Also ReadBest Drought Tolerant Plants


3. Always Water at the Same Frequency, Regularly

How to water plants properly

After reading this heading, you may wonder–You should still water at the same frequency, regularly? The answer is NO! This condition not only depends on the species but also on many factors. Here is a small list that will let you know when you need to water more.

Conditions in which you must increase watering:

  • During the warmer months, the plants need to be more hydrated because of the leaves losing more liquid due to transpiration, and there is more evaporation at the soil level.
  • During periods when there is less rain, you should water regularly to make up for the lack of water.
  • Strong winds also dry out the plants much faster. Plants that are grown at windy places require more frequent watering.
  • Some vegetables and fruit plants require more watering during flowering and fruiting phases. For example, beans, peas, tomatoes, squash plants, cucumbers, and sweet potatoes.
  • If the garden substrate is sandy, you will need to water your plants frequently as this type of soil barely holds water.
  • When plants are in pots, the frequency of watering depends on the size of the container. The smaller the container, the more frequently you will need to water the plant.
  • Likewise, root bound container plants require more watering.
  • The material of which the container is made of is also important. Terracotta pots are porous, unlike plastic ones; this is why the loss of water will always be more.
  • If your plant is in full sun, it will need more water than if it’s in the shade or a cooler place. Also, check out if you’re growing a plant in a hanging basket or on a windy balcony.

Also ReadHow Not To Kill Plants In Containers


4. Too Much Watering

More than underwatering, overwatering is the biggest reason why most of the container plants die. That’s why, in case of doubt, it is better to wait and let the soil dry out before watering spells.

In case of excessive watering, the water covers all the spaces existing between the particles of the substrate, expelling the air outside. The roots of the plant can not breathe and die. Saturated soil can also cause fungal diseases or nematodes that damage the roots. Beware of that!

Overwatering symptoms are similar to those caused by lack of water. The plant fades and leaves fall. That’s why many novice gardeners start to water, even more, to fix it, actually making the problem worse. Must check out our detailed article on Overwatering here.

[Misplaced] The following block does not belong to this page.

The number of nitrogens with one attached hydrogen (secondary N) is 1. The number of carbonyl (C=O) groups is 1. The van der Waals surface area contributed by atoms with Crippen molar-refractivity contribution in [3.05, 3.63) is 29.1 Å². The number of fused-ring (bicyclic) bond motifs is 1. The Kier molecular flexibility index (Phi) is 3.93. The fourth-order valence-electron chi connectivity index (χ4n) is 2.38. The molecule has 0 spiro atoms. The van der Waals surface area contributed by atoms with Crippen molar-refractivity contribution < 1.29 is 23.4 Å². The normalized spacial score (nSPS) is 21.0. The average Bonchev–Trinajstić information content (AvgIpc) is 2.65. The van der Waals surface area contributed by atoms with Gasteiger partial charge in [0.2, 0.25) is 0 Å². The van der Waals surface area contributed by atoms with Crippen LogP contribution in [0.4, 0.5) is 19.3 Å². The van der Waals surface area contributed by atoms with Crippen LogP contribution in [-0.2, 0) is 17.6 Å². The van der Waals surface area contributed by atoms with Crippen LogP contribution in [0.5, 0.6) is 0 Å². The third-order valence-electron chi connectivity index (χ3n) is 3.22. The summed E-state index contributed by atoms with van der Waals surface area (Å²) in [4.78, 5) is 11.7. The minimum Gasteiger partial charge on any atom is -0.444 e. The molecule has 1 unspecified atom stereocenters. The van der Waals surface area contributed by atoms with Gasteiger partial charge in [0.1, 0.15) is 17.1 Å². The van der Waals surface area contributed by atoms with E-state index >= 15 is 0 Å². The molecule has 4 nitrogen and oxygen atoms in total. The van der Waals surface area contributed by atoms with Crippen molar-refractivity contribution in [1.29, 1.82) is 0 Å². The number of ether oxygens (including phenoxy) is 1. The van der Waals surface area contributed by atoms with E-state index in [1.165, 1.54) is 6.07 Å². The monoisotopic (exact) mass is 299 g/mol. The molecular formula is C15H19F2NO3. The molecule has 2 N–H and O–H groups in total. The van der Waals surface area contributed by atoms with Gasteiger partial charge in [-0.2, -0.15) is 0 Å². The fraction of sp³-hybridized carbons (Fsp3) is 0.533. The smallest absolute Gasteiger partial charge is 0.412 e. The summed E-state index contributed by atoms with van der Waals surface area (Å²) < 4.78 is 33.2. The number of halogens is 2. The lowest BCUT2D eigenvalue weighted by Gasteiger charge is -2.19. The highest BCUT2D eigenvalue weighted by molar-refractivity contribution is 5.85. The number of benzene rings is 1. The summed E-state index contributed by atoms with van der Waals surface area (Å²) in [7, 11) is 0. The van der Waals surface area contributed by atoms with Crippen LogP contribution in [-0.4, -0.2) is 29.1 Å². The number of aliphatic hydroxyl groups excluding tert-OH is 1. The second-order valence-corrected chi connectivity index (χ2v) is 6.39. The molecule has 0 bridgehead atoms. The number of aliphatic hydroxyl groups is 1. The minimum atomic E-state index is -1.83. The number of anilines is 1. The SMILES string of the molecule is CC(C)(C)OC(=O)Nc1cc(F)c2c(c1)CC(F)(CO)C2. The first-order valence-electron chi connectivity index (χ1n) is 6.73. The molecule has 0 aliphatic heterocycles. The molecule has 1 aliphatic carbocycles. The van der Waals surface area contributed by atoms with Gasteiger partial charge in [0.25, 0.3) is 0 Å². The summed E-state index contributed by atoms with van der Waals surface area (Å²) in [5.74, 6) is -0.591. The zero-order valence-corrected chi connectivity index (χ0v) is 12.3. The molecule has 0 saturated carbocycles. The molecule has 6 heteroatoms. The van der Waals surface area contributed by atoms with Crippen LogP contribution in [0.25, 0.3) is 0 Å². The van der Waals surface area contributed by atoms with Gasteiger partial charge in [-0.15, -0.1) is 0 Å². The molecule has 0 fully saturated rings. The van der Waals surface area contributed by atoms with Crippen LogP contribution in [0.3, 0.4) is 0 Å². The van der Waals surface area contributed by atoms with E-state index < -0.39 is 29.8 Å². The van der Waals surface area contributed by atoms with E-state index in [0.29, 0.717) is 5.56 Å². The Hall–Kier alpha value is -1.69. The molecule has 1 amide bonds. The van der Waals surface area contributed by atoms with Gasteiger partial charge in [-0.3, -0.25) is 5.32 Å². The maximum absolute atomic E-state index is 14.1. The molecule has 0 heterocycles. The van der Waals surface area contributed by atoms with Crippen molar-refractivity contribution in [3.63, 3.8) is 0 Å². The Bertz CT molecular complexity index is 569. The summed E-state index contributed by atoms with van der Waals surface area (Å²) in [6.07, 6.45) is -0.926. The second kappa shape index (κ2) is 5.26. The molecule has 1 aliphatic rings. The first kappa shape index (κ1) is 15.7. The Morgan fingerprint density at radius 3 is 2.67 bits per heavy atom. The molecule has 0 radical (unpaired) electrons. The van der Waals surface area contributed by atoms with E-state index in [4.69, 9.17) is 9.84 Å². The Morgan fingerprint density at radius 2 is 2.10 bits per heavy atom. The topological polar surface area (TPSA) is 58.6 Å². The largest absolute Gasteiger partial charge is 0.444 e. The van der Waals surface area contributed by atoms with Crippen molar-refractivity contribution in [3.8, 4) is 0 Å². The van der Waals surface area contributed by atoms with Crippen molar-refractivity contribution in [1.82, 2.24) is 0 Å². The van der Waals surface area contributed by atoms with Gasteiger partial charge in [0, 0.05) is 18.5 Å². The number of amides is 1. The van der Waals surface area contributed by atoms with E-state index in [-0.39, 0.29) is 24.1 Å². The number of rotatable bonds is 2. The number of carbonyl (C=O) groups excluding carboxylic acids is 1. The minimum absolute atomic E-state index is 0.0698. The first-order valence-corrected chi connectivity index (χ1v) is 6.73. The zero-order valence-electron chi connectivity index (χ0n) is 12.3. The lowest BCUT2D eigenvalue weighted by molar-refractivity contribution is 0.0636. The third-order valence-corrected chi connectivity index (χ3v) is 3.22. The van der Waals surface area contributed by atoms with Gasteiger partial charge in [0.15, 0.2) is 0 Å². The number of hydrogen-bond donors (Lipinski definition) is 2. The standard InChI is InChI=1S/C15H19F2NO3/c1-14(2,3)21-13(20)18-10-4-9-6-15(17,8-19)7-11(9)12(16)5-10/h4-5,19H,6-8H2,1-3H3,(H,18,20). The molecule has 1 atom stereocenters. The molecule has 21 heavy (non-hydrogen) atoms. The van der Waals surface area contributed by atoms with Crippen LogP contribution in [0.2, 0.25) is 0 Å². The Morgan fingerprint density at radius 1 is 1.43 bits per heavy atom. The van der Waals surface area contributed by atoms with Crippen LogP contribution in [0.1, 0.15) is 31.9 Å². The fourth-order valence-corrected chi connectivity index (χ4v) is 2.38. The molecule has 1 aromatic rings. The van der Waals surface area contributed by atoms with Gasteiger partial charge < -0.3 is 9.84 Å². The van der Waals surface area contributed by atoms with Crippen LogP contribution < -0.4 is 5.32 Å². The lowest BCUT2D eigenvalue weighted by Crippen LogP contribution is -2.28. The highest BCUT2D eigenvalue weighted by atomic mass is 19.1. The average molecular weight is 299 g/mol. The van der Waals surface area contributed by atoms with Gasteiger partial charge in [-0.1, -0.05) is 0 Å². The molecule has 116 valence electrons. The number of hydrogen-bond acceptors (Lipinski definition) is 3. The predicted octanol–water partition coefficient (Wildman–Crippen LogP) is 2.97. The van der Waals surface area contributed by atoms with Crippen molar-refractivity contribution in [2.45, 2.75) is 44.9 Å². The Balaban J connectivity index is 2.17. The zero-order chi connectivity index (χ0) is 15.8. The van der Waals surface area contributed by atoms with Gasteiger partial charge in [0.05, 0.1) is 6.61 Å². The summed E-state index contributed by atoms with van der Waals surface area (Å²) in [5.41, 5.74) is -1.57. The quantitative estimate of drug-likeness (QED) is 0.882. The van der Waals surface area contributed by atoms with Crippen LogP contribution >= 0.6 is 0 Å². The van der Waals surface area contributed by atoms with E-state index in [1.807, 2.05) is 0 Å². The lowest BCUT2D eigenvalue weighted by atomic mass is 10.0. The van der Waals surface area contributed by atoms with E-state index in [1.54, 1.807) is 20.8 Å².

How to Revive an Overwatered Plant?

  • Reviving a plant after overwatering symptoms are shown is more complicated compared to an underwatered plant. If it’s in a pot, remove it from it with great care and wrap the root ball with newspaper, this will absorb the excess water.
  • Change the paper when it’s completely soaked in water and repeat the process until you have extracted as much liquid as possible. Then allow the plant to dry out and do not water it for a while.
  • If the plant continues to deteriorate, it is possible that a fungus has infected the root. In this case, things get even more complicated, but you can treat it with a fungicide.
  • Another consequence of too much watering is the washing of nutrients from the soil. This is much usual problem with plants growing in pots. To get rid of it, it is necessary to feed the plants with a liquid fertilizer from time to time during watering cycles.
  • Every 2 to 4 weeks, preferably during the growing season. Follow the manufacturer’s advice available on the packet for the dosage instructions.

5. Lack of Drainage

Everything about watering plants

Without proper drainage holes, your plants will face the problems of overwatering mentioned above due to the accumulation of water. To avoid these problems, make sure to provide few holes on the bottom of the container before planting and always use the proper potting soil for each species. Cacti and succulents, for example, need a well-drained, light substrate that doesn’t retain moisture because they do not tolerate moisture-rich soil.

Failure to remove the saucers filled with water may cause the plants to rot. Leaving saucers in place is only recommended for species that need ambient humidity and constant. Bottom watering is an alternative or supplement to overhead watering. To do this correctly, the base of the pot should never come into direct contact with water but be placed on a layer of gravel, lava rocks, styrofoam or other such materials.


Conclusion

As you can see, watering the plants is not as simple as it might seem. All plants should not be watered in the same way or at the same frequency. Also, weather conditions play a crucial role. In the end, only with the experience, you’ll understand how to water plants.

Also Read: Best Plants That Reduce Humidity Indoors